High Dynamic Range photos – Is it cheating?

I have been an avid photographer since the late 1970′s. I grew up on Kodachrome 64 and always relished the color saturation and dynamic range the transparencies created – especially in low light with long exposures. While I was slow moving to digital SLR photography, I quickly recognized the value of being able to snap away as much as I wished, deleting the pictures that did not meet my needs. I quickly learned that digital photography, even with high end DSLR’s, had a serious shortcoming – it lacked the dynamic range of Kodachrome in low light and high contrast situations. In high contrast daylight settings, such as a heavily backlit monuments, you would either have a blown out background or a very underexposed monument. Over the years I have been able to successfully utilize flash fill to offset this phenomenon, but it is not foolproof.

Now there is another option: High Dynamic Range (HDR) processing. HDR helps bridge the gap between what the human eye sees, and what the digital camera sensor can render in an image. The human eye, unlike the camera sensor, has the ability to process a huge dynamic range allowing you to see detail in shadows even when the scene is heavily backlit. HDR software essentially combines a series of exposure bracketed photos, combining them into one image. There are, however, drawbacks and limitations. Over processed HDR images can look like they came from the pages of a comic book. Combining multiple images creates more noise. While the noise can be significantly reduced with Adobe Lightroom or Photoshop, image degradation is a potential side effect.

The top photo of Antietam’s “Bloody Lane” was created using Photomatix Pro 4.0. I combined three separate RAW images which spanned three stops to obtain this result – a picture that more closely replicates what I saw when I was taking the shots. The results are much like what I was able to capture years ago with my Canon T-90 SLR loaded with Kodachrome.

So what do you think? Do you like the HDR image? Is using software to combine images cheating or is it nothing more than what a photo technician did when processing negatives?


About Michael Noirot

I grew up in the Central Illinois farming community, of Dunlap. Growing up, I played sports, tinkered with cars and enjoyed photography. While I did well in school, I did not become passionate about history until my early 30's. I have built a large library, of books on early America, politics and the Civil War. I am an avid reader. Fortunately, I have had plenty of opportunities to travel, over the years, and have been to most of the Civil War battlefields. I work while I travel, so more often than not, I am up, in the middle of the night, to get sunrise pictures, or I will be out until well after dark, exploring Civil War battlefields. I have other hobbies, and passions, that I really enjoy. Number one on the list would be guitar. I play my guitars on a regular basis, and enjoy the Bluegrass, and Contemporary Christian (CCM) genres. I play a style of guitar, called FLATPICKING, where using a flat pick, you play lead solos, similar to the way a fiddle would have been played during the 19th and early 20th Centuries. Laura, my wife, and I also enjoy scuba diving, travel and spending time at our property, in the country. Lastly, we spend as much time with our families, as possible. Thanks for stopping by.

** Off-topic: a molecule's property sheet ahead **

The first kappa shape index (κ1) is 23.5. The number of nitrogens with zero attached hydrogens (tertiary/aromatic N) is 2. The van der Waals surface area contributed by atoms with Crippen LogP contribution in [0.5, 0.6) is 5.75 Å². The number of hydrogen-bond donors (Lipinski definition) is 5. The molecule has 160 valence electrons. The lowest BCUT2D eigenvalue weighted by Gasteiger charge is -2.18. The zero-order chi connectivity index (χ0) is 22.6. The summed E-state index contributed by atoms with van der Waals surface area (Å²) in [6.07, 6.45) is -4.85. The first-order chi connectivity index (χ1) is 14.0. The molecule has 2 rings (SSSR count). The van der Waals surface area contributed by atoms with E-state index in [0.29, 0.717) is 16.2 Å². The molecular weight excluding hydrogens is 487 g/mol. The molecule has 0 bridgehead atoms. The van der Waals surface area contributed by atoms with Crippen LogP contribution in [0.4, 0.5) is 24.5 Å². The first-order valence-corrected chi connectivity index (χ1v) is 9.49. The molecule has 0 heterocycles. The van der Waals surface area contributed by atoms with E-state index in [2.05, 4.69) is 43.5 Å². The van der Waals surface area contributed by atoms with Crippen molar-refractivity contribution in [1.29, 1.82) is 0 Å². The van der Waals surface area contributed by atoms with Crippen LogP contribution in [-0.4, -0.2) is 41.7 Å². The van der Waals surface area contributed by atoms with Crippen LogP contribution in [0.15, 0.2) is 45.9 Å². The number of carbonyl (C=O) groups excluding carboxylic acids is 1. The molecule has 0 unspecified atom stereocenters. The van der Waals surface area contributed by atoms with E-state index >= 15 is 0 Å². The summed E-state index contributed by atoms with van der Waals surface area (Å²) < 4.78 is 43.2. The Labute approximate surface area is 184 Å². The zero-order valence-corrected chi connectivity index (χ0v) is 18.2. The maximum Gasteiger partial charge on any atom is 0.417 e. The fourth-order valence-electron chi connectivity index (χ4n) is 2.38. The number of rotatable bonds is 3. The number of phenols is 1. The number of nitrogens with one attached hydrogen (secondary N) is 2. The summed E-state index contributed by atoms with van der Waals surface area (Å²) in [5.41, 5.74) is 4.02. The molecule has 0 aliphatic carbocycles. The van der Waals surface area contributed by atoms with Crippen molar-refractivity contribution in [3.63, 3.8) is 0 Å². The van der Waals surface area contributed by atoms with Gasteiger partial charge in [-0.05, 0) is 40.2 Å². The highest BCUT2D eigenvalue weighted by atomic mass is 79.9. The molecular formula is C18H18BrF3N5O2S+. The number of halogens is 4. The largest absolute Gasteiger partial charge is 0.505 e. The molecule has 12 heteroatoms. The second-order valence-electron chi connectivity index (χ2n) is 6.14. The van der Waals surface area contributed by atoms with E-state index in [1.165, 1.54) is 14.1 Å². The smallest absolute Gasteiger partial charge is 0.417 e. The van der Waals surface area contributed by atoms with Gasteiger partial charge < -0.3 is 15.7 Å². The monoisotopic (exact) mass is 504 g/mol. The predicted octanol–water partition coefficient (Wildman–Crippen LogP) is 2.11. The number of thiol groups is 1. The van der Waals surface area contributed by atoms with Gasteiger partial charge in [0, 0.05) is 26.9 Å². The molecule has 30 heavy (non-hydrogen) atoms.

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3 Responses to High Dynamic Range photos – Is it cheating?

  1. Steve says:

    Like so many things today, photography continues to evolve. We all appreciate the instant gratification that digital has brought us, and like many others I’m sure, I wasted a LOT of film in the good ‘ol days.
    Cheating? No more than moving on from Daguerrotypes .

  2. Richard Norris says:

    I like the HDR imaging. It looks much more natural and real, than some other forms of photography. If it makes the image closer to what is actually being seen, then it is not cheating.

  3. Gary Dombrowski says:

    I like the HDR as well. I’ve taken a lot of images that I wished had turned out the way I saw them at the time.

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